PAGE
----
Monday, December 5, 2005

Aeon Flux, the new Charlize Theron sci-fi blowout is not nearly as bad as its studio seems to think it is. Oh, it’s not great, by any means, but it’s certainly undeserving of the universal studio badge of shame - no advance screening for critics. Granted - this doesn’t affect me. Being in such a small market, I don’t get the advantage of an early viewing, but in big cities Aeon will be roasted of the critical coals for this. Reviewers hate not being able to do their jobs, and studios only risk tempting their wrath when they assume the movie they are releasing is so bad that advance word of said badness would kill any chance the film has of making a profit. This tactic is usually saved for movies like Gigli or Boogeyman III. Ouch.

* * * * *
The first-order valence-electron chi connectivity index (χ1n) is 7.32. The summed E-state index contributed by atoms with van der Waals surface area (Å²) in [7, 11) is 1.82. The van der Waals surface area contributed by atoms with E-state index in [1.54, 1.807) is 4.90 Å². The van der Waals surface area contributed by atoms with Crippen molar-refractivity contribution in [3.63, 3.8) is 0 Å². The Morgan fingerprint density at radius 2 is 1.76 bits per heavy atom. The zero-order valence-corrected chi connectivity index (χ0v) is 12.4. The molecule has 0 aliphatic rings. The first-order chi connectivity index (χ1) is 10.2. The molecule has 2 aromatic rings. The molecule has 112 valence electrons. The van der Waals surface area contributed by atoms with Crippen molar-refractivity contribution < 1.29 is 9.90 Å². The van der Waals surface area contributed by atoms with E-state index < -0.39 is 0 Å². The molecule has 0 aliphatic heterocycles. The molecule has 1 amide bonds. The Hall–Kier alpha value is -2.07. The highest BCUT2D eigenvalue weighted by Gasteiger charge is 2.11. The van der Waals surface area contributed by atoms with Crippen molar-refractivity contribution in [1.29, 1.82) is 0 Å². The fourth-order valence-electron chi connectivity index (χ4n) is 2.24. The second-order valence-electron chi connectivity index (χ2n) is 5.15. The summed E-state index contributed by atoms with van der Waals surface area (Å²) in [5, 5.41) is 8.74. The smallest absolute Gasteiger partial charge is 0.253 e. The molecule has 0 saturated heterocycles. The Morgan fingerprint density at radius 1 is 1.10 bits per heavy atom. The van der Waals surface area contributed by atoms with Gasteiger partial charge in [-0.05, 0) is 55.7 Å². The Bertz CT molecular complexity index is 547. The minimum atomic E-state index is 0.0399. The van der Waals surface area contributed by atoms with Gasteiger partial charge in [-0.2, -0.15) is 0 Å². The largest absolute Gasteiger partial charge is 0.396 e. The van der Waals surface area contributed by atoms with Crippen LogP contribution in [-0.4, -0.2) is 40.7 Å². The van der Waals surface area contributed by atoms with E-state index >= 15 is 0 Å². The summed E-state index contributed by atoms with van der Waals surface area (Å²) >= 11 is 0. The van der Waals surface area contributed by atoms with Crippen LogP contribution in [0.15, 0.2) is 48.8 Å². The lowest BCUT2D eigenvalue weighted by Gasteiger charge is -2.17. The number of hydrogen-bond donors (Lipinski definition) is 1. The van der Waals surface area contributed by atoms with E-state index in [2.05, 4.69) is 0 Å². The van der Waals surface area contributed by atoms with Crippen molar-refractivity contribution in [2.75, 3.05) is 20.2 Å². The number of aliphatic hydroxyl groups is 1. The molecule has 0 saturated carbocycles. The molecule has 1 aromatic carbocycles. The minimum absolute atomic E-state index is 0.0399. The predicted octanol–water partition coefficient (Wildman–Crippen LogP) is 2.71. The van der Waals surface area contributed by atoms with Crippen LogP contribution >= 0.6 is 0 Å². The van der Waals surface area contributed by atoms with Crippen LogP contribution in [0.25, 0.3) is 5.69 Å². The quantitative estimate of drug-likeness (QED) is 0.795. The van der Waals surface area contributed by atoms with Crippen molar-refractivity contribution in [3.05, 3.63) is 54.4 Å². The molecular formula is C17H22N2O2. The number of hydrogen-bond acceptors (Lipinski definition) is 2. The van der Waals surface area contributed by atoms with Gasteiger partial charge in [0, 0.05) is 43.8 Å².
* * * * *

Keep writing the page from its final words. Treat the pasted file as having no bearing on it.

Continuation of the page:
Article downplayed danger
A Clarion article (Oct. 19) about nuke test hazard studies in the Aleutians seemed to downplay or dismiss the potential danger from migration of radioactive material from the test shot cavities.

Rowers dip into thank-yous
The Alaska Midnight Sun Rowing Association has just wrapped up a wonderful season of instate, national and international competition. The grand finale was the novice racers coming home from Seattle with gold medals around their necks!

To the point
Just say “No” to Wal-Mart.

Concert offers a taste of opera
A miracle will happen on stage today at 3 p.m. when the Kenai Central High School Choir Winter Concert will feature “Amahl and the Night Visitors” at the Renee C. Henderson Auditorium.

Out of the ashes: Rescuing Santa
The glitter, good cheer and gifts of the holiday season are powerful magic. Strong enough to put a smile on a sad face. Fanciful enough to ease a heavy heart. Infectious enough to drive away the blues.

Photo feature: Not ‘board’ yet
Matt Heminger looks for air after finding a little snow to snowboard on at Soldotna Middle School on Saturday afternoon. Forecasters are calling for snow to fall here and there throughout the week, but the good news is temperatures are expected to rise.

Festive activities help keep kids busy